The tradition of storytelling is an ancient one, and one that spans the entire earth. I grew up reading, watching, and listening to epic tales that were grounded in the lush stories of my Indian heritage–everything from ancient Indian epics, like the Mahabharata, to classic children’s folktales, like the Panchatantra. In due time, as I switched to public libraries as my source of storytelling and inspiration, I fell in love with fantasy as a genre. It captured that same magic and wonder of the tales I had grown up with and offered to take me away on new adventures.
But it was years and years before I read a fantasy world that wasn’t just a standard medieval European mold. And I certainly didn’t see any characters who looked like me in the books I read as I grew up. It was a missing hole, and one that made me want to be a writer. But the good news? Things have changed.
Here are five recently published books with fantasy worlds inspired by India and Indian history that will transport you away—and make you never want to come back to the real world.
Tasha Suri’s debut novel is a dream, weaving together rich characterization and lush magic to create a beautifully imagined fantasy world inspired by Mughal India. Mehr, the main character, lives on the outer edge of her society as the illegitimate daughter of the governor and an Amrithi mother, a tribe of magic-wielders who are shunned. When her magic is discovered and she is sent to the stronghold of the empire’s mystics, Mehr must find her courage to survive and resist. Suri deftly combines history and fantasy to create a world that is fully realized and compelling.
This book had so many things I loved and didn’t know I needed. First of all, Gauri and Vikram, two of my all time favorite characters. They’re forced to work together to win back her kingdom at the Tournament of Wishes, despite being entire opposites. The tournament itself is a delightful combination of Indian folklore and Hindu mythology and every inch of this story drips with delicate and delicious worldbuilding and magic.
Khorana’s first venture into epic fantasy explores the story of Princess Amrita, who has offered her hand in marriage in order to prevent ruin from falling upon her kingdom. When ruin still arrives, Amrita embarks on a search for the Library of All Things, the one place that could turn back time–and help her save her people. The world of this book is heavily influenced by ancient India, with clever twists on history and historical characters like Alexander the Great (who had dealings with India in the ancient past).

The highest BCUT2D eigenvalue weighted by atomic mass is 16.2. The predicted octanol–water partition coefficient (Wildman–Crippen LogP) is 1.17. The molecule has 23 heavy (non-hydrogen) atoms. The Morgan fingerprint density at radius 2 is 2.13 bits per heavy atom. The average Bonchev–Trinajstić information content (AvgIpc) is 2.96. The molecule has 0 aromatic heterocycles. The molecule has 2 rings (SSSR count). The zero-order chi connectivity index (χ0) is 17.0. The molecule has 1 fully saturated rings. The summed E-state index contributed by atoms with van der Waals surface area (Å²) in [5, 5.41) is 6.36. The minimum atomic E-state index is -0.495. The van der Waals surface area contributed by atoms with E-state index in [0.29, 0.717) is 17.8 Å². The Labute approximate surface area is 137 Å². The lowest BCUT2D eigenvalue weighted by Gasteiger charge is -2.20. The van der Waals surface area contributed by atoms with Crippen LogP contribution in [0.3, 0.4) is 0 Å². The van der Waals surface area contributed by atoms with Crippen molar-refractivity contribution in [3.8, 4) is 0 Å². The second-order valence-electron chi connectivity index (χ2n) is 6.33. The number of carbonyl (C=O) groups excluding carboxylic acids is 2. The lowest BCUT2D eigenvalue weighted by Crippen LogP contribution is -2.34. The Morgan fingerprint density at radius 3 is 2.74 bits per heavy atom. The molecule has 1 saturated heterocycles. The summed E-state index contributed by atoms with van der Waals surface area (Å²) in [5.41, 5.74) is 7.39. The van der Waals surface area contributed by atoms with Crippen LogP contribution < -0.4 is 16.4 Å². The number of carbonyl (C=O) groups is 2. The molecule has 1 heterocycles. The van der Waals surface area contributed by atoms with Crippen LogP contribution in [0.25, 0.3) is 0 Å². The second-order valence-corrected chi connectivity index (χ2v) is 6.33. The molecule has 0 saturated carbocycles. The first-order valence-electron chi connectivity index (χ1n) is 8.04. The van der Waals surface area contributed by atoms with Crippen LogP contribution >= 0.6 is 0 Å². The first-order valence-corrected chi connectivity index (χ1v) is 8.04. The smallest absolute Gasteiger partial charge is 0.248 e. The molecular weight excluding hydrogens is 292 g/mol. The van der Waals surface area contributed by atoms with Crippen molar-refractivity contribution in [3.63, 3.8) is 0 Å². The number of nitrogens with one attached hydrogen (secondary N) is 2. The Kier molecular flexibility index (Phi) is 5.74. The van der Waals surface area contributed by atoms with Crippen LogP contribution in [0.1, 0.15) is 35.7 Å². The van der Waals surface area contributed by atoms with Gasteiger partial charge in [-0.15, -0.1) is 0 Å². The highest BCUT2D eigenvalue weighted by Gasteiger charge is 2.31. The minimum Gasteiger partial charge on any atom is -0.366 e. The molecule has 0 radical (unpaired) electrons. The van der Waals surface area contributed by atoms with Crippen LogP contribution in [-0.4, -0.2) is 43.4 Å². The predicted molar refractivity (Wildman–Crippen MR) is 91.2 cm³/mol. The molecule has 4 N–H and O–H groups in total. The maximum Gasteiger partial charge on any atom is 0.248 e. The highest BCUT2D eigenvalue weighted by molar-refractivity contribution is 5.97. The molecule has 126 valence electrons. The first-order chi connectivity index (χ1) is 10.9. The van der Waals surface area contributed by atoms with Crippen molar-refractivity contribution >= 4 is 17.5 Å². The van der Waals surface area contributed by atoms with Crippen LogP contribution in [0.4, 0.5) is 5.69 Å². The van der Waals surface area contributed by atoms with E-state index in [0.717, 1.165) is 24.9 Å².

Inspired by medieval India, the world in Hunted by the Sky is filled with magic and danger. Gul was born with a star-shaped birthmark, one that marks her as a target of the ruthless King. Girls with birthmarks like hers have been disappearing for years and when Gul narrowly escapes an attempt on her life which ends in her parents death, she sees revenge as her only path forward. Bhathena provides a fresh, new take on medieval India with prophecies and ancient magic.
Thakrar takes inspiration from Hindu mythology to create a stunning contemporary fantasy debut with celestials and star magic. When Sheetal’s magic flare up lands her father in the hospital, she must travel to a celestial court, take on the role of her family’s champion in a dangerous competition, and save her father. Hindu mythology takes the spotlight in Thakrar’s beautifully written, luminous world, giving us a glimpse into a world inspired by the skies.
Swati Teerdhala is the author of The Tiger at Midnight series, which has appeared on both Barnes and Noble and Book Riot’s Most Anticipated Novels lists. After graduating from the University of Virginia with a BS in finance and BA in history, she tumbled into the marketing side of the technology industry. She’s passionate about many things, including how to make a proper cup of tea, the right ratio of curd-to-crust in a lemon tart, and diverse representation in the stories we tell. She currently lives in New York City.